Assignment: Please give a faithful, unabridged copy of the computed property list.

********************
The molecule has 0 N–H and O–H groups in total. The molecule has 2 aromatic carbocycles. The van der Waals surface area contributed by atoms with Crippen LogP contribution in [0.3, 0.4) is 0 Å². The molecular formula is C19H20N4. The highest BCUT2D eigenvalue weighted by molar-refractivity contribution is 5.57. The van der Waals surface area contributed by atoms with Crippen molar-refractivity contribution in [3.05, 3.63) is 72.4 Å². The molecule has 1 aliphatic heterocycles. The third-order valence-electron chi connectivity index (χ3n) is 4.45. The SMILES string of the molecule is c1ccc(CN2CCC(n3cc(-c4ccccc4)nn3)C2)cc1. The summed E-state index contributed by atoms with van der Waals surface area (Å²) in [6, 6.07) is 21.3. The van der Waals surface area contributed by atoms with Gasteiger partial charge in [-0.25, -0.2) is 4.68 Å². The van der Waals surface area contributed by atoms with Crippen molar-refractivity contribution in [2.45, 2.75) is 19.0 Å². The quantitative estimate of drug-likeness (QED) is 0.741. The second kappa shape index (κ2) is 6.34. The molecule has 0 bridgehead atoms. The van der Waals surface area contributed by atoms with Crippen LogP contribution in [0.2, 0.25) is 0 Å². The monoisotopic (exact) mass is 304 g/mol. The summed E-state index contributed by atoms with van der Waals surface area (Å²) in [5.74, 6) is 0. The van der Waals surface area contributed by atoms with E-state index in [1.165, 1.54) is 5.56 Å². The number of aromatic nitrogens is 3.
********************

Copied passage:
The molecule has 0 N–H and O–H groups in total. The molecule has 2 aromatic carbocycles. The van der Waals surface area contributed by atoms with Crippen LogP contribution in [0.3, 0.4) is 0 Å². The molecular formula is C19H20N4. The highest BCUT2D eigenvalue weighted by molar-refractivity contribution is 5.57. The van der Waals surface area contributed by atoms with Crippen molar-refractivity contribution in [3.05, 3.63) is 72.4 Å². The molecule has 1 aliphatic heterocycles. The third-order valence-electron chi connectivity index (χ3n) is 4.45. The SMILES string of the molecule is c1ccc(CN2CCC(n3cc(-c4ccccc4)nn3)C2)cc1. The summed E-state index contributed by atoms with van der Waals surface area (Å²) in [6, 6.07) is 21.3. The van der Waals surface area contributed by atoms with Gasteiger partial charge in [-0.25, -0.2) is 4.68 Å². The van der Waals surface area contributed by atoms with Crippen molar-refractivity contribution in [2.45, 2.75) is 19.0 Å². The quantitative estimate of drug-likeness (QED) is 0.741. The second kappa shape index (κ2) is 6.34. The molecule has 0 bridgehead atoms. The van der Waals surface area contributed by atoms with Crippen LogP contribution in [0.2, 0.25) is 0 Å². The monoisotopic (exact) mass is 304 g/mol. The summed E-state index contributed by atoms with van der Waals surface area (Å²) in [5.74, 6) is 0. The van der Waals surface area contributed by atoms with E-state index in [1.165, 1.54) is 5.56 Å². The number of aromatic nitrogens is 3.